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Subject: [IP] more on Teacher, student suspended for bypassing school filters [fs]

  • From: David Farber <dave@farber.net>
  • To: Ip <ip@v2.listbox.com>
  • Date: Tue, 05 Apr 2005 13:17:11 -0400

------ Forwarded Message
From: Bob Frankston <Bob2-19-0501@bobf.frankston.com>
Date: Tue, 05 Apr 2005 12:32:12 -0400
To: <dave@farber.net>, 'Ip' <ip@v2.listbox.com>
Cc: 'Declan McCullagh' <declan@well.com>
Subject: RE: [IP] more on Teacher, student suspended for bypassing school
filters [fs]

We can take this a step further to the political arena as well. The real
complaint from the administrators is that student's should've known what
they were doing was wrong.

I would call this, in Lakoff terminology, a libcon assumption. You don't
need laws when there is an absolute and/or natural right or wrong.

I don't mean to say that all push back should be cost-free or that gaming
the legal system shouldn't entail risk.

One can think of this as a quasi-fifth amendment issue. Violating the policy
is sufficient proof of guilt even if the policy itself is awkward attempt to
achieve a larger goal. As noted the ban on accessing porn was not violated.
The anti-porn ban itself is problematic because it's supposed to achieve a
larger goal which is far vaguer and assumes definitions and moral
assumptions that are not obviously obvious and often at odds with reality.

Science is about testing limits, yet we find ourselves increasingly up
against an attitude that sees the purpose of government as enforcing rules
rather than creating opportunity.

-----Original Message-----
From: owner-ip@v2.listbox.com [mailto:owner-ip@v2.listbox.com] On Behalf Of
David Farber
Sent: Tuesday, April 05, 2005 11:11
To: Ip
Subject: [IP] more on Teacher, student suspended for bypassing school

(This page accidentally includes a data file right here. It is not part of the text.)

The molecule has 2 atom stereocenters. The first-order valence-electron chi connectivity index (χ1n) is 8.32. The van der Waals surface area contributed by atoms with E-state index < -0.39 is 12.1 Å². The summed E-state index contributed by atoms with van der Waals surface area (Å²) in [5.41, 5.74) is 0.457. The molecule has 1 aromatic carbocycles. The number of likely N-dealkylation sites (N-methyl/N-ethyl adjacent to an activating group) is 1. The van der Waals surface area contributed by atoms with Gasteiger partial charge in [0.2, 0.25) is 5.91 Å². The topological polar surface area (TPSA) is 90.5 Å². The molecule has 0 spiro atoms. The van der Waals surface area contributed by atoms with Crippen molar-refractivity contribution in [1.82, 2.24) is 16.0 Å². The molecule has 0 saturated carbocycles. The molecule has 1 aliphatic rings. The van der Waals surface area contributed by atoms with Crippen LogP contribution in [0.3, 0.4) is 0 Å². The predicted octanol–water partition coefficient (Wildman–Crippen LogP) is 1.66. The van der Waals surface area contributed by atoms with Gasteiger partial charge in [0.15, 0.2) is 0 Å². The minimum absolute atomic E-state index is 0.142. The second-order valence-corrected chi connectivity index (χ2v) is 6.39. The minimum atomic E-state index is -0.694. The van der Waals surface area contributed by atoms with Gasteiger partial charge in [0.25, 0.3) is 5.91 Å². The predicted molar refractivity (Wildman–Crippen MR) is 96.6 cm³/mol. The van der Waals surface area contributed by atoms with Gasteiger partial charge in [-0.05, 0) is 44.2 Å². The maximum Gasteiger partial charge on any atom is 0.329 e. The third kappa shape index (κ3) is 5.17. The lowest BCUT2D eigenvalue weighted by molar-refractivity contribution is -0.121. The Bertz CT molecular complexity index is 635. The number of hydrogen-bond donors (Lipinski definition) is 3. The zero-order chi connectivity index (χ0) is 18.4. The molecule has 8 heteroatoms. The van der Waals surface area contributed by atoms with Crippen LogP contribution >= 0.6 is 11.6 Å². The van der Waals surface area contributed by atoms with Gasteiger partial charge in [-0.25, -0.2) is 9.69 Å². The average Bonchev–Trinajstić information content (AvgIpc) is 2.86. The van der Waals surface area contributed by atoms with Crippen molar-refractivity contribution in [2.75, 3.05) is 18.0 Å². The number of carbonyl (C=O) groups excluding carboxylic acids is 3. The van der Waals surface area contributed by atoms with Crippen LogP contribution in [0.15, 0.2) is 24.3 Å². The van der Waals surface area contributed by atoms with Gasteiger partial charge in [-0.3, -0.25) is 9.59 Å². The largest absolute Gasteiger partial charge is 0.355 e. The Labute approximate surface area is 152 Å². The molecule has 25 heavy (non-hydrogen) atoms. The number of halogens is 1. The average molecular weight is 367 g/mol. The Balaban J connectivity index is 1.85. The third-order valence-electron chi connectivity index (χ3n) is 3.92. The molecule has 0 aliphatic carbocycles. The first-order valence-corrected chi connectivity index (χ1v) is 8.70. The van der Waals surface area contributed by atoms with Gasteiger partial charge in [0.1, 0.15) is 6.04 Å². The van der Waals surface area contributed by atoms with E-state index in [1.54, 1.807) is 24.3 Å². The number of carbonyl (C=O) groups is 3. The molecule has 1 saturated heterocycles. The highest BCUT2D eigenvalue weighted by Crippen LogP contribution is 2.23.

filters [fs]


------ Forwarded Message
From: Declan McCullagh <declan@well.com>
Date: Tue, 05 Apr 2005 10:35:45 -0400
To: <dave@farber.net>
Cc: <Kenneth_Mayer@Dell.com>, <coolrad89@msn.com>
Subject: Re: [IP] Teacher, student suspended for bypassing school filters
[fs]

Ken,

My quip about the student being admitted was a bit tongue-in-cheek, I
admit. Obviously top-tier universities would want to make sure any
prospective student meets other admissions standards, and a high school
sophomore may not be ready for college anyway.

There is, however, a serious point underlying this. Yes, the student
violated school rules. But what you miss is that not all high school
&quot;policies&quot; make sense, not all high school student administrators are
always correct in every way, and not all high school students who
&quot;violate policies&quot; deserve our scorn.

 From what I've read, the student acted in the finest sense of the
hacker tradition: he saw a technological restriction that interfered
with his ability to get information that he wanted and cleverly bypassed
it. At his teacher's request, he made a presentation to his class about
the methods he used. He found that the school was blocking his proxy and
implemented the appropriate counter-measures. (BTW, the school reviewed
the browser caches and found no evidence that the students were using
the proxy server to visit porn sites.)

The student also seems to be doing the kind of muckracking that should
be applauded; he posted a note to his blog in February encouraging his
fellow students to submit requests under the state FOIA law.
(http://blog247.blogspot.com/2005/02/freedom-of-information.html). I'm
sure that didn't endear him to the school administration.

By the way, why do you claim that the computers at the school's library
are not filtered? Thanks to the federal filtering law, upheld by the
Supreme Court, school library computers are now filtered by default. Or
do you have any particular knowledge of Lewis and Clark High School that
you'd like to share with us?

-Declan



David Farber wrote:
> ------ Forwarded Message
> From: <Kenneth_Mayer@Dell.com>
> Date: Tue, 05 Apr 2005 08:27:49 -0500
> To: <dave@farber.net>
> Subject: RE: [IP] Teacher, student suspended for bypassing school filters
> [fs]
> 
> So now Declan thinks just because a 16 year old helped thousands bypass
> school rules he should be let into MIT?  He broke the rules, the schools
> rules and is getting punished, which is justified.  This is not infringing
> on anyones freedom of speech, it is a case of violating a policy.  Those
> kids at any school can go to the library (which has no filters) to do
their
> research.  This is getting more press than it deserves!
> 
> 
> Ken Mayer Jr
> Advanced System Group
> Dell Server and Storage Department
> 
> ------ End of Forwarded Message
> 
> 
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